A humble volunteer
After graduation, Cates worked in real estate and dedicated much of her time to raising her children. As her children grew, Cates knew she wanted to use her time to come back to UNC and serve her school in whatever way possible.
“I would tell them, ‘If you ever need me to sweep the floor, go to the airport to pick someone up, anything, I’ve got the time,'” Cates said.
Cate’s extensive work with the University came from her passion to support it in any way possible.
“My love was education because I believed in it,” Cates said.
General Alumni Association
Cates later joined the General Alumni Association and eventually became one of the few women to hold the title of president during her 1995-96 term. Cates played an influential role in the creation and design of the George Watts Hill Alumni Center, one of the most visited buildings on campus by prospective students, guest speakers and prominent University leaders.
Cates' immense dedication to the beautification of the Center was almost comical — she was known for “do it yourself” mentality about cleaning the building.
Richard Stevens, a former chairperson of the Board of Trustees, said on one of the Center’s first opening celebrations, Cates wasn’t fully satisfied with the way the bathrooms had been cleaned and took it into her own hands to make sure the Center was perfect for visitation.
“She went home, changed into work clothes, came back, cleaned the restroom, put on her nice clothes and came back to the luncheon,” Stevens said. “Workers said, ‘Whoops, Cates is cleaning the restrooms. We have to make sure they’re clean from now on.’”
Cates also acted as a founder and first chairperson of the Alumni Center’s first social club, the Carolina Club.
Doing the job
Cates added on to her lists of firsts later after joining the board of directors for Educational Foundation Inc., also known as the Rams Club. Cates acted as treasurer and first female president of the Rams Club during her over-a-decade-long tenure.
Cates said that her role as head of the Rams Club came about during the first discussions and enactment of Title IX. Cates said that some of her male peers expressed doubt, saying that they were unsure how her leadership would fare. Cates took the job by the reins, naturally.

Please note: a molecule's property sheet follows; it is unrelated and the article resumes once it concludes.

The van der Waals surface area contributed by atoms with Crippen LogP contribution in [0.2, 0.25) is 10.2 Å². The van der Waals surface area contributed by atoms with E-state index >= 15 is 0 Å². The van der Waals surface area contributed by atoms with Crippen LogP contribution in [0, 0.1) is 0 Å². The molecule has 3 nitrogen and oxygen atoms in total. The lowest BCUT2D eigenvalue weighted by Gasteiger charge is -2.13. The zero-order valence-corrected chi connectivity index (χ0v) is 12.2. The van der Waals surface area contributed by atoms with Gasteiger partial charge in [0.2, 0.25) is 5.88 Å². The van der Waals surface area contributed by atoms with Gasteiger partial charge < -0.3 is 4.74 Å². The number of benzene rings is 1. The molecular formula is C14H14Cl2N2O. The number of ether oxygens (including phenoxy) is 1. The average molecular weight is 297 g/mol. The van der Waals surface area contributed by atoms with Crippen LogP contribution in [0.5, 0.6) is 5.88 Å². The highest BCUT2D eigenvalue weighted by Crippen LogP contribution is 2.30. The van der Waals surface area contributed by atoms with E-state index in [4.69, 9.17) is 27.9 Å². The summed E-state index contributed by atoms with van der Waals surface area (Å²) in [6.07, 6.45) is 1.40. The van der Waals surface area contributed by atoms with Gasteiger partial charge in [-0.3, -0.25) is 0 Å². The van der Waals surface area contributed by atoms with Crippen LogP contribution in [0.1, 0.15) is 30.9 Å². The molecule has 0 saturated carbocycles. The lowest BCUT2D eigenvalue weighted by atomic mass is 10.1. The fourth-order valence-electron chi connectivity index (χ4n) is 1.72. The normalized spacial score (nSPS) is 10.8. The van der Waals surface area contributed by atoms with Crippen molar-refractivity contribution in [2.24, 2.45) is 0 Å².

“I just thought it was just another job,” Cates said.
A first and only
Cates was recognized for her service to both the GAA and Rams Club, as well as her contributions to Carolina’s bicentennial campaign, which raised over $440 million for university academics, before joining the Board of Trustees in 1993. Cates was named chairperson in 1999, making her the first woman to lead the BOT in its history of over 200 years.
“She had given tremendous service to the University," Stevens said. "She was the most qualified person for the job."
Stevens said Cates was a “natural” in her role as chairperson, despite the several challenges she faced from the start of her tenure. Following the death of Chancellor Michael Hooker while in office, arguably one of the most difficult challenges any university leader must face, Cates proactively created a committee to find a new chancellor.
Stevens referred to Cates as the “Mother of the University,” due to her commitment to the university before, during and even long after her time as BOT chairperson. Cates said she never saw her gender as a hindrance for getting the job done.
“I care about what’s happening on campus now just as much as I did then,” Cates said.
Words of encouragement
Cates said she’s happy to see so many female leaders on campus and in University politics, referencing the past two Student Body President elections won by Savannah Putnam and Ashton Martin.
Although she still stands as the only woman to ever lead the BOT, Cates says she’s not worried about it, leaving one piece of advice.
“I don't think any women should be intimidated," Cates said. "If you have a job to do, just do it."